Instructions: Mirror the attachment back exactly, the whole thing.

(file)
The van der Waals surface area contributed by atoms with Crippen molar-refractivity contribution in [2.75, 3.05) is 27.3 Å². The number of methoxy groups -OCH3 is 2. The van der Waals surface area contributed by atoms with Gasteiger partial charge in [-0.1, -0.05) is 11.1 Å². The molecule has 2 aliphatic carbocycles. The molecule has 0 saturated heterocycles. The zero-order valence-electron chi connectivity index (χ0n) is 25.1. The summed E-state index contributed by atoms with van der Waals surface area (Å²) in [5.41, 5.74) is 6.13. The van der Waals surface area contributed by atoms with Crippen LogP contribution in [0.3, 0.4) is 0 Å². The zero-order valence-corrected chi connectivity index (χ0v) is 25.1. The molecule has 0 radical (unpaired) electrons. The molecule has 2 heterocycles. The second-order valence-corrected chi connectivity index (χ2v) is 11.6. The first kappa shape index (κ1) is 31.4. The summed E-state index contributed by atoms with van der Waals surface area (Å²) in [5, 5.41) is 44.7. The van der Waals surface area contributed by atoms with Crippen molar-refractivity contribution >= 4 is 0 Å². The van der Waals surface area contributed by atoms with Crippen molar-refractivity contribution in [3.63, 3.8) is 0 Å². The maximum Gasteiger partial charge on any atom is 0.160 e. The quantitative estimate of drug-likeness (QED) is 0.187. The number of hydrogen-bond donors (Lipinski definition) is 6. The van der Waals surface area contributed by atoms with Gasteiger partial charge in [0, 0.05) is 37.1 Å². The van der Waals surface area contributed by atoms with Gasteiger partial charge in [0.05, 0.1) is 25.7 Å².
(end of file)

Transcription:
The van der Waals surface area contributed by atoms with Crippen molar-refractivity contribution in [2.75, 3.05) is 27.3 Å². The number of methoxy groups -OCH3 is 2. The van der Waals surface area contributed by atoms with Gasteiger partial charge in [-0.1, -0.05) is 11.1 Å². The molecule has 2 aliphatic carbocycles. The molecule has 0 saturated heterocycles. The zero-order valence-electron chi connectivity index (χ0n) is 25.1. The summed E-state index contributed by atoms with van der Waals surface area (Å²) in [5.41, 5.74) is 6.13. The van der Waals surface area contributed by atoms with Crippen LogP contribution in [0.3, 0.4) is 0 Å². The zero-order valence-corrected chi connectivity index (χ0v) is 25.1. The molecule has 0 radical (unpaired) electrons. The molecule has 2 heterocycles. The second-order valence-corrected chi connectivity index (χ2v) is 11.6. The first kappa shape index (κ1) is 31.4. The summed E-state index contributed by atoms with van der Waals surface area (Å²) in [5, 5.41) is 44.7. The van der Waals surface area contributed by atoms with Crippen molar-refractivity contribution >= 4 is 0 Å². The van der Waals surface area contributed by atoms with Crippen molar-refractivity contribution in [3.63, 3.8) is 0 Å². The maximum Gasteiger partial charge on any atom is 0.160 e. The quantitative estimate of drug-likeness (QED) is 0.187. The number of hydrogen-bond donors (Lipinski definition) is 6. The van der Waals surface area contributed by atoms with Gasteiger partial charge in [0, 0.05) is 37.1 Å². The van der Waals surface area contributed by atoms with Gasteiger partial charge in [0.05, 0.1) is 25.7 Å².